Wet rot is usually associated with neglect or poor detailing in buildings, occurring in timbers which are continually wet, or having persistent moisture content in excess of around 20%. This can be caused by leaking roofs, joinery exposed to the elements (as was the case in this property) or dampness caused by poor insulation or ventilation.
In this case, the house was located in a conservation area, and had several particularly attractive sash window frames. Up close, however, it was obvious that the timber of these window frames was suffering from wet rot as a result of poor maintenance. A suitable coating or paint should be regularly applied to ensure the wood of the external frame is not directly exposed to rainwater and moist conditions. The surveyor of this home believed that a fresh coat had not been applied in some time, and that the paint used in the most recent job was not suitable for outdoor use.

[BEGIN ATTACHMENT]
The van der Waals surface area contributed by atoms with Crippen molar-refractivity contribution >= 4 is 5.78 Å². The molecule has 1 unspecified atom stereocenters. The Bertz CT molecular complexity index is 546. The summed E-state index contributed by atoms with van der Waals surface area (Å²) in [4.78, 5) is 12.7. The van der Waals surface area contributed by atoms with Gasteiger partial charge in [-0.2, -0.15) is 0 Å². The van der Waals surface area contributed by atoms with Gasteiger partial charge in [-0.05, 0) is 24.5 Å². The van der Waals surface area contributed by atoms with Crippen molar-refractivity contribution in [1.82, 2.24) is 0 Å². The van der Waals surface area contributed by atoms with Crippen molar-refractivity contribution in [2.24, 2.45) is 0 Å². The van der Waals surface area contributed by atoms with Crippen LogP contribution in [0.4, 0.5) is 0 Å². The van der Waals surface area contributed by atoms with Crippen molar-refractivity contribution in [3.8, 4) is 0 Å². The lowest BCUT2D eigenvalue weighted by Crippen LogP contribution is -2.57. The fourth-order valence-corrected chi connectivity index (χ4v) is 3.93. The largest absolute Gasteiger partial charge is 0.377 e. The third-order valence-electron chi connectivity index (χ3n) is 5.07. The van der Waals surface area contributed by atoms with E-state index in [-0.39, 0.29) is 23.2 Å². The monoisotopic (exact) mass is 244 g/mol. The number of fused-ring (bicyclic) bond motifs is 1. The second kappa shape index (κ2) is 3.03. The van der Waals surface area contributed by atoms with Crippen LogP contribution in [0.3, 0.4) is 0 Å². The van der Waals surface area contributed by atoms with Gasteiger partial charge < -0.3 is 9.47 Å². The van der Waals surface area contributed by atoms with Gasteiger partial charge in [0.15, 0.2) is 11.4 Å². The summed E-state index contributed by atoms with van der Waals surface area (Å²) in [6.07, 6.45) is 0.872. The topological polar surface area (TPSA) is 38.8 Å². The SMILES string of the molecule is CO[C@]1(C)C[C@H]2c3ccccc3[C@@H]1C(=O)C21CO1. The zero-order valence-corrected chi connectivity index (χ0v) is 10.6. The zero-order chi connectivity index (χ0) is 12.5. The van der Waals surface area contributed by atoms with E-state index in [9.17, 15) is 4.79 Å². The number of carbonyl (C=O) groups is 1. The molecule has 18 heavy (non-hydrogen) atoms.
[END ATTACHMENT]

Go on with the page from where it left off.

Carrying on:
As a result, the timber had rotted, and in some cases, severely. In his report, the surveyor recommended that the frames be replaced entirely. Although a new coat of an appropriate paint would halt further decay, the deterioration was already well advanced. He also noted that, given the house’s location in a conservation area, any future owner may have to confirm with the local authority that replacement windows were suitable, but that the buyer would need to discuss this with their solicitor.
Wet rot can occur internal as well as external timber. In addition to joinery exposed to the weather, areas particularly at risk also include floors beneath leaking sanitary fittings. When the source of damp has been eliminated, further rot damage should not occur. Wherever wet rot is found, affected sections should be cut and replaced with sound, preservative-treated material. Evidence of such a repair was found on the external window sill in the room adjacent to the kitchen, which the surveyor also mentioned in his report, confirming that in the case of this window, no further repairs were required.